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Hackers spread misery among taxi drivers

Russian taxi drivers hack

Taxi drivers and taxi companies are turning to technology more to offer a smoother ride for passengers looking to book a cab.

Booking and payment apps make it easy to connect passengers to the nearest public hire or private hire taxi available to complete the journey.

As well as making payments simpler, it also allows drivers to pinpoint exactly where passengers are and lets passengers know how far away their taxi is. It makes the whole process easier for drivers and passengers and helps keep everyone safe.

And technology such as this will continue to play a big part in the taxi industry, whether it is little improvements to existing operations, or someone develops a game-changing idea. But as drivers and passengers become more dependent on it, there are concerns about what happens when the technology fails and things go wrong. Taxi insurance will cover most eventualities and help get public hire or private hire taxis back on the road.

But, in the worst-case scenario, what happens when hackers attack the system and are free to cause untold havoc? In Russia last month, hackers brought downtown Moscow to a standstill by breaching the Yandex Taxi app and ordering every available taxi to the same street at the same time.

The resulting chaos led to the city centre being gridlocked as taxi drivers and other road users tried to get out of the area.

As a protest idea, it is easy for people to see the lighter side of it. But for the taxi drivers caught up in it, they have not only lost out on fares for journeys which did not take place, they have missed out on genuine fares while they were caught up in the traffic jam. Stunts like this also put people at risk as taxi drivers, delivery drivers and commuters all tried to find a way out of the gridlock.

Yandex Taxi has said it has updated security to its app to prevent future attacks.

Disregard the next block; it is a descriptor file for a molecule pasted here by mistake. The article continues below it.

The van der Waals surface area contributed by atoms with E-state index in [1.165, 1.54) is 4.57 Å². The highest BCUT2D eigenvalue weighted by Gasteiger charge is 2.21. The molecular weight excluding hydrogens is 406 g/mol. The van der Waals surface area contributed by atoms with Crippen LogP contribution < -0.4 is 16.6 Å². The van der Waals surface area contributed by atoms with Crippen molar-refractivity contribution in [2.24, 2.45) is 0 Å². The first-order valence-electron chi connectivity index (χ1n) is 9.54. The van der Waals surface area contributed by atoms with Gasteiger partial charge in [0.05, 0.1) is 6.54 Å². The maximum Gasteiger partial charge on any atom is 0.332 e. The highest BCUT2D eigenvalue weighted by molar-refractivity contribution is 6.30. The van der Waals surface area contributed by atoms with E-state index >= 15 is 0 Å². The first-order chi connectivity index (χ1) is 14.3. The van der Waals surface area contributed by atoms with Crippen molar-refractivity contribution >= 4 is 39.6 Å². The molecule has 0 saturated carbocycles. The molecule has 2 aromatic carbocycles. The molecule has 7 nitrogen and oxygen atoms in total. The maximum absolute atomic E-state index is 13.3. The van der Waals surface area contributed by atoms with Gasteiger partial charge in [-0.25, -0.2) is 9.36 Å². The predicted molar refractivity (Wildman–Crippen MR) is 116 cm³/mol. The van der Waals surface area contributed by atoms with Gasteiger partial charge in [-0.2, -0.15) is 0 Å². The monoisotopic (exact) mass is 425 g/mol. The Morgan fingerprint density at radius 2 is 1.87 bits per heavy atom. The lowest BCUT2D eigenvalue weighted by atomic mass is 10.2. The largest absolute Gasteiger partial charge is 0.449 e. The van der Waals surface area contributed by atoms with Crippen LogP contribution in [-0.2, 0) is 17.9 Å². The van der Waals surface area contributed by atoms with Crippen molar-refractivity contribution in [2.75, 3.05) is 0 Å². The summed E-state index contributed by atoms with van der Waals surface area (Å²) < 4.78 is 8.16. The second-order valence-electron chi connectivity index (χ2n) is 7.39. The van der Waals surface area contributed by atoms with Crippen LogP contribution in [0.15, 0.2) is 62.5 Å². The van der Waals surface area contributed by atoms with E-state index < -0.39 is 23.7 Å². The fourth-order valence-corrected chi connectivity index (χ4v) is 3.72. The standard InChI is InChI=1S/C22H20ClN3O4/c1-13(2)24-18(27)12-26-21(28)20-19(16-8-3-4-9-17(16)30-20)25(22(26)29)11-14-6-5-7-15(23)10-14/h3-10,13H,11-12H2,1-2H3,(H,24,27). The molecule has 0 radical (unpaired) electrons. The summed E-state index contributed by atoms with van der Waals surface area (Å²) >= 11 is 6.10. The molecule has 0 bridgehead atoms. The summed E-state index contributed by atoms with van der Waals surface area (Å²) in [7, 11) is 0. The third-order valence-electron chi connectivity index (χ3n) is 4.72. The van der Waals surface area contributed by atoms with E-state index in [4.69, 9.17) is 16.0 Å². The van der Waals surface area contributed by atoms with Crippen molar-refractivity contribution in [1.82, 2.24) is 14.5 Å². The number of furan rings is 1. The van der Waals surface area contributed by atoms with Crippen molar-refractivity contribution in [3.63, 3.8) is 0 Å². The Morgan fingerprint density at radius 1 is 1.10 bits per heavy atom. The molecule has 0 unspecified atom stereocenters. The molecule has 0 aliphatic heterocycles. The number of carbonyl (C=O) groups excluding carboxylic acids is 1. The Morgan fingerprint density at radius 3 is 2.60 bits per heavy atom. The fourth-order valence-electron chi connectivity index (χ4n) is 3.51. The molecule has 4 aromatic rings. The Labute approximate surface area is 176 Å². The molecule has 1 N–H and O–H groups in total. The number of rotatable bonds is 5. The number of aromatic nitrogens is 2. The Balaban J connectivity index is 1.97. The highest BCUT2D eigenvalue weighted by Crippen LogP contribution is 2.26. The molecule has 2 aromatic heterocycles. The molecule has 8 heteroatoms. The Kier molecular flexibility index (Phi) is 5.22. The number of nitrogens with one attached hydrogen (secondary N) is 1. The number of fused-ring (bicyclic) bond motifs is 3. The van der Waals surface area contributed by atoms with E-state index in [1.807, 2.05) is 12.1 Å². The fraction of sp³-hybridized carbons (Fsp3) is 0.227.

But concerns have been raised because Yandex operates in more than 1,000 cities across Russia and other countries, and is investing heavily in self-driving technology, leading people to fear a more sinister outcome if hackers were ever able to take control of driverless taxis.

People have the right to protest and it can be infuriating being stuck in traffic because of road closures and the sort of disruption groups such as Extinction Rebellion caused in the UK over the past year.

But the thought of being left powerless in an automatic vehicle being controlled by someone else brings a more sinister note to it. And with the potential for lives to be put at risk, there are fears hackers could bring towns and cities to their knees by hijacking the technology.

So, as technology for both automated vehicles and the software used to book taxis continues to improve, safety and security will have to be at the heart of it.

Even if it is a software glitch rather than cyber criminals attacking systems, issues with technology can cause major problems.

This summer, traffic in San Francisco came to a standstill when driverless taxis being tested in a pilot scheme, came to a stop at a busy junction in the city. A software bug was blamed for the incident. Traffic was blocked for several hours and the vehicles had to be towed away.

Passenger safety and comfort are at the heart of the taxi industry and will have to remain the focus as we become ever more dependent on technology.

All information is correct at time of publication. Information provided within this article may have changed over time. No responsibility for its accuracy or correctness is assumed by John Patons Insurance Services or any of its employees.